Black Tuesday

The most catastrophic stock market crash in the history of the United States, Black Tuesday took place on October 29, 1929 and was when the price of stocks completely collapsed. It was because of this day that the Roaring Twenties came to a stumbling halt and, in its place, was the Great Depression. It all started a half a week earlier on Black Thursday or, due to Europe’s time difference, Black Friday. This was a time of incredible instability.

What Caused Black Tuesday

During the 20s, real estate values were on the continuous rise. However, by 1925, values of real estate in the United States had peaked and were beginning to drop. This is known as the start of the chain of events that led to the Great Depression. Real estate is so connected to the economy that, when the property of real estate goes up, so does stock. On the flip side, when it drops, the stock market goes with it.

During the late 20s, Americans speculated a lot and invested money that they didn’t even have. Brokers were known for lending investors more than 2/3 of the value of stock they were purchasing. This resulted in over $8.5 billion to be out on loan. The issue with this was that the $8.5 billion was more than the total amount of currency circulating in the United States during this period of time.

Because investors kept hoping that the price of stock was going to continue going up, people were encouraged to invest. Considering the fact that the price kept going up, people would get greedy and hope for it to go up more before pulling out. This speculation resulted in an economic bubble where the price to earnings ratio was up to 32.6 in September of 1929. When a P/E ration is this high, it becomes dangerous and could lead to economic problems.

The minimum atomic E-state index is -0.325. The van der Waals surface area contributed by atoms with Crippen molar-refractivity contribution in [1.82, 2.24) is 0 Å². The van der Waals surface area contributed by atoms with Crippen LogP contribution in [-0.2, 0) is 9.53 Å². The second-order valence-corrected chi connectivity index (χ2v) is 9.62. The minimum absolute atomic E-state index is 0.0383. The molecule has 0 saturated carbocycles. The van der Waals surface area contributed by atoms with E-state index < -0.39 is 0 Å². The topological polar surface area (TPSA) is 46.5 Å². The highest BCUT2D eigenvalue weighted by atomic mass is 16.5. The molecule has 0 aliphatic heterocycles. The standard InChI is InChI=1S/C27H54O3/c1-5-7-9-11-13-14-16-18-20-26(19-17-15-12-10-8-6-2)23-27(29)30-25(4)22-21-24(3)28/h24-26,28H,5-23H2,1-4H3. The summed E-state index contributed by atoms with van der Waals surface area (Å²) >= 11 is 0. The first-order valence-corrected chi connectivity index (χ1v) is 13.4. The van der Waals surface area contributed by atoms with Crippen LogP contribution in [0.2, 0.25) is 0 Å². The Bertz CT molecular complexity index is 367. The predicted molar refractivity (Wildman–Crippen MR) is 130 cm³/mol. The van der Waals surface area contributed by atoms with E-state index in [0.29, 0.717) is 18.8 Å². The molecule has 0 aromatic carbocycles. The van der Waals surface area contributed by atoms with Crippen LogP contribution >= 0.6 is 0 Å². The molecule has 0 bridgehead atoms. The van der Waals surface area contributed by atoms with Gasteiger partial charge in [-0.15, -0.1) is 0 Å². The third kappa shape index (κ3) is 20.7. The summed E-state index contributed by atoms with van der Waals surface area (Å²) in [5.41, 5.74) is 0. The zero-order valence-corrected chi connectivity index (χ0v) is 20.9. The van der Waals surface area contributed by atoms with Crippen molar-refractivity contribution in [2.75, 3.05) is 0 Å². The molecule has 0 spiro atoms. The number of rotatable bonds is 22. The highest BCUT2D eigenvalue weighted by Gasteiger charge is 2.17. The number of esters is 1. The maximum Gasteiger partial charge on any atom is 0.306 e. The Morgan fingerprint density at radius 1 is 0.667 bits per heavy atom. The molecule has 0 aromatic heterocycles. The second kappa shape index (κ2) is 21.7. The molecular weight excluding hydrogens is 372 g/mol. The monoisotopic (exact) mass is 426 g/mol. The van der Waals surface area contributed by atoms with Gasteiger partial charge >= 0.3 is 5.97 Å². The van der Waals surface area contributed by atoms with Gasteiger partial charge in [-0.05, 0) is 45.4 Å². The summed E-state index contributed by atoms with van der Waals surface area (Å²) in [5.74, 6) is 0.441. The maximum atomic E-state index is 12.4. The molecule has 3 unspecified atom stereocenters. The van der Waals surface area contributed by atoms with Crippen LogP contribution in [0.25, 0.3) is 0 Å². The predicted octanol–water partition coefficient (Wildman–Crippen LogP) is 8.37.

The Lead Up to Black Tuesday

Prices on the Dow Jones Industrial Average increased continuously throughout the 20s leading up to September 3. The market closed at 381.17. This was the last time it would be this high. The market began to fall sharply following this, losing nearly 17%. After that month passed, prices recovered nearly 8.5% of the total 17% lost; however, that lasted for only a week. It reversed again and continued its decline, leading up to “Black Thursday,” October 24th.

Leading bankers met on the 24Th to try and stop the continuous slide in stock prices. They chose Richard Whitney to purchase large amounts of different “blue chip” stocks such as U.S. Steel. This was a tactic that had been used to stop a previous panic. It stopped the slide for the 24Th; however, by Monday, the 28Th, everyone knew about the banks buying up the stock in the hopes of correcting the problem.

On “Black Monday,” the 28Th, investors sold record amounts of stock that resulted in the Dow losing 13% of its value in a single day. This had a cataclysmic effect on the stock market and by the next day, everyone wanted out. On Black Tuesday, nearly 16 million shares were traded. According to author Richard M. Salesman, the incredible volume of stocks traded on Black Tuesday was “…a record that was not broken for nearly 40 years, in 1968.”

Although the Rockefeller family and other large families tried to demonstrate confidence in the market to the general population by purchasing large quantities of stock, nothing mattered. The stock market had effectively crashed and people had no confidence in it anymore. In a single day, the market lost $14 billion. This brought the total amount of money lost to $30 billion in a single week. The market reached its low on November 13th at 198.60 then began to rally. On April 17, 1930, it hit 294.07; however, this was the end of the market. On July 8, 1932, the Dow closed at 41.22. The market had completely collapsed and lost 89% from Black Tuesday to this day.

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